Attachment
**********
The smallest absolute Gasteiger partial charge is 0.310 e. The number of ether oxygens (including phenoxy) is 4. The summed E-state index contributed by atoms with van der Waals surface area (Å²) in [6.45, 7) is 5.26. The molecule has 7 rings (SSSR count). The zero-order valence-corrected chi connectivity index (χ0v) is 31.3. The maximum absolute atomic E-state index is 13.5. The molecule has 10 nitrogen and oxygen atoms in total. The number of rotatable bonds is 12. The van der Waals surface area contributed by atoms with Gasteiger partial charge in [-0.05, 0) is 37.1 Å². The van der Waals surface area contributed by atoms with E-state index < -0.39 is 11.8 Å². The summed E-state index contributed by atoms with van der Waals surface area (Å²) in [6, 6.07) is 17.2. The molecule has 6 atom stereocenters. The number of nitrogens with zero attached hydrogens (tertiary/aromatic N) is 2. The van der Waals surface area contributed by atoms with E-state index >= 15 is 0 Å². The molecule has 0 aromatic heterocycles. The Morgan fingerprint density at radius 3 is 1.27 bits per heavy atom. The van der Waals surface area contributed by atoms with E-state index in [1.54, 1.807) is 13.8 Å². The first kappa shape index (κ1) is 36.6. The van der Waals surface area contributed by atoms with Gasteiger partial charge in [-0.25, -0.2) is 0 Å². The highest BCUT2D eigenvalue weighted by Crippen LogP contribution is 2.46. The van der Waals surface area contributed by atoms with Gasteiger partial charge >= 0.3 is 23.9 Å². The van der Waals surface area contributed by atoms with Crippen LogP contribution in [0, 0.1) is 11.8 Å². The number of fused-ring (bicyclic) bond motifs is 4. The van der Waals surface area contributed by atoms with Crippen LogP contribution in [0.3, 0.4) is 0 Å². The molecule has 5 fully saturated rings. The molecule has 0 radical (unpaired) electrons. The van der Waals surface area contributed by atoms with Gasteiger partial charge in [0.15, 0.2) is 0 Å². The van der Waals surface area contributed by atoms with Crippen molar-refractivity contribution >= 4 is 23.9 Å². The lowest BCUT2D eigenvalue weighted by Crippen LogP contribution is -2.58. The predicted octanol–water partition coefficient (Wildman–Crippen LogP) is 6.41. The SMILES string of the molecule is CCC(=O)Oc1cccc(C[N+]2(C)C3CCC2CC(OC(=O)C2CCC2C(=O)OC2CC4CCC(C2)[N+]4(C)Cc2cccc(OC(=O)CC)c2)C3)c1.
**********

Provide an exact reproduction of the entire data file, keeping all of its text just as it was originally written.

The smallest absolute Gasteiger partial charge is 0.310 e. The number of ether oxygens (including phenoxy) is 4. The summed E-state index contributed by atoms with van der Waals surface area (Å²) in [6.45, 7) is 5.26. The molecule has 7 rings (SSSR count). The zero-order valence-corrected chi connectivity index (χ0v) is 31.3. The maximum absolute atomic E-state index is 13.5. The molecule has 10 nitrogen and oxygen atoms in total. The number of rotatable bonds is 12. The van der Waals surface area contributed by atoms with Gasteiger partial charge in [-0.05, 0) is 37.1 Å². The van der Waals surface area contributed by atoms with E-state index < -0.39 is 11.8 Å². The summed E-state index contributed by atoms with van der Waals surface area (Å²) in [6, 6.07) is 17.2. The molecule has 6 atom stereocenters. The number of nitrogens with zero attached hydrogens (tertiary/aromatic N) is 2. The van der Waals surface area contributed by atoms with E-state index >= 15 is 0 Å². The molecule has 0 aromatic heterocycles. The Morgan fingerprint density at radius 3 is 1.27 bits per heavy atom. The van der Waals surface area contributed by atoms with E-state index in [1.54, 1.807) is 13.8 Å². The first kappa shape index (κ1) is 36.6. The van der Waals surface area contributed by atoms with Gasteiger partial charge in [-0.25, -0.2) is 0 Å². The highest BCUT2D eigenvalue weighted by Crippen LogP contribution is 2.46. The van der Waals surface area contributed by atoms with Gasteiger partial charge >= 0.3 is 23.9 Å². The van der Waals surface area contributed by atoms with Crippen LogP contribution in [0, 0.1) is 11.8 Å². The number of fused-ring (bicyclic) bond motifs is 4. The van der Waals surface area contributed by atoms with Crippen LogP contribution in [0.3, 0.4) is 0 Å². The molecule has 5 fully saturated rings. The molecule has 0 radical (unpaired) electrons. The van der Waals surface area contributed by atoms with Gasteiger partial charge in [0.15, 0.2) is 0 Å². The van der Waals surface area contributed by atoms with Crippen molar-refractivity contribution >= 4 is 23.9 Å². The lowest BCUT2D eigenvalue weighted by Crippen LogP contribution is -2.58. The predicted octanol–water partition coefficient (Wildman–Crippen LogP) is 6.41. The SMILES string of the molecule is CCC(=O)Oc1cccc(C[N+]2(C)C3CCC2CC(OC(=O)C2CCC2C(=O)OC2CC4CCC(C2)[N+]4(C)Cc2cccc(OC(=O)CC)c2)C3)c1.